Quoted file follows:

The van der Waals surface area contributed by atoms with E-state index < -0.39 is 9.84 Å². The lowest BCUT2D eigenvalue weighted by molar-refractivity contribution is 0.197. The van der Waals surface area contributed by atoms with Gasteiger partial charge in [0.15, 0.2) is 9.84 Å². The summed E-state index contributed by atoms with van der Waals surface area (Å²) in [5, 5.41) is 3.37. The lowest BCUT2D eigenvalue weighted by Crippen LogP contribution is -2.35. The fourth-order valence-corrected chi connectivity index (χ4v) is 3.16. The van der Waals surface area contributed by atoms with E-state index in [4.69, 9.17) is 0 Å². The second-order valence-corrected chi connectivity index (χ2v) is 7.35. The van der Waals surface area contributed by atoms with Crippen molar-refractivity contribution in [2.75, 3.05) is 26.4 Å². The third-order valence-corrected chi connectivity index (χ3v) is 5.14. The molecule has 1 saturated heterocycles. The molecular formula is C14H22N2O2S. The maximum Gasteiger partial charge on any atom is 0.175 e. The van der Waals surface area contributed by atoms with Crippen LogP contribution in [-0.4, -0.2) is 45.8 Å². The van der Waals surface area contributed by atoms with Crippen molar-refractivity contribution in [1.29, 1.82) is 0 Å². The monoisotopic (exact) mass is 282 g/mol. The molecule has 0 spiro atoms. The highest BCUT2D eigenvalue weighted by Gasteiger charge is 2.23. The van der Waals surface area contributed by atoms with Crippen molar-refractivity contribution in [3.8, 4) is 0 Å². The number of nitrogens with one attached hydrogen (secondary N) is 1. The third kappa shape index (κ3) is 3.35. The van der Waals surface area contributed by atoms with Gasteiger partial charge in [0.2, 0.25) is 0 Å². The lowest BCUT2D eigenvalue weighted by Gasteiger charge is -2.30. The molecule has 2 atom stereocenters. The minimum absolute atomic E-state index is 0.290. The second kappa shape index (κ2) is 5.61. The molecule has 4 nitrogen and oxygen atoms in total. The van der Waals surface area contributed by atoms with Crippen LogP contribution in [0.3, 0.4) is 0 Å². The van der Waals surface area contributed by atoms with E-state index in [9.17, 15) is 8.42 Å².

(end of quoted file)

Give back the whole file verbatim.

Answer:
The van der Waals surface area contributed by atoms with E-state index < -0.39 is 9.84 Å². The lowest BCUT2D eigenvalue weighted by molar-refractivity contribution is 0.197. The van der Waals surface area contributed by atoms with Gasteiger partial charge in [0.15, 0.2) is 9.84 Å². The summed E-state index contributed by atoms with van der Waals surface area (Å²) in [5, 5.41) is 3.37. The lowest BCUT2D eigenvalue weighted by Crippen LogP contribution is -2.35. The fourth-order valence-corrected chi connectivity index (χ4v) is 3.16. The van der Waals surface area contributed by atoms with E-state index in [4.69, 9.17) is 0 Å². The second-order valence-corrected chi connectivity index (χ2v) is 7.35. The van der Waals surface area contributed by atoms with Crippen molar-refractivity contribution in [2.75, 3.05) is 26.4 Å². The third-order valence-corrected chi connectivity index (χ3v) is 5.14. The molecule has 1 saturated heterocycles. The molecular formula is C14H22N2O2S. The maximum Gasteiger partial charge on any atom is 0.175 e. The van der Waals surface area contributed by atoms with Crippen LogP contribution in [-0.4, -0.2) is 45.8 Å². The van der Waals surface area contributed by atoms with Crippen molar-refractivity contribution in [1.29, 1.82) is 0 Å². The monoisotopic (exact) mass is 282 g/mol. The molecule has 0 spiro atoms. The highest BCUT2D eigenvalue weighted by Gasteiger charge is 2.23. The van der Waals surface area contributed by atoms with Crippen molar-refractivity contribution in [3.8, 4) is 0 Å². The number of nitrogens with one attached hydrogen (secondary N) is 1. The third kappa shape index (κ3) is 3.35. The van der Waals surface area contributed by atoms with Gasteiger partial charge in [0.2, 0.25) is 0 Å². The lowest BCUT2D eigenvalue weighted by Gasteiger charge is -2.30. The molecule has 2 atom stereocenters. The minimum absolute atomic E-state index is 0.290. The second kappa shape index (κ2) is 5.61. The molecule has 4 nitrogen and oxygen atoms in total. The van der Waals surface area contributed by atoms with Crippen LogP contribution in [0.3, 0.4) is 0 Å². The van der Waals surface area contributed by atoms with E-state index in [9.17, 15) is 8.42 Å².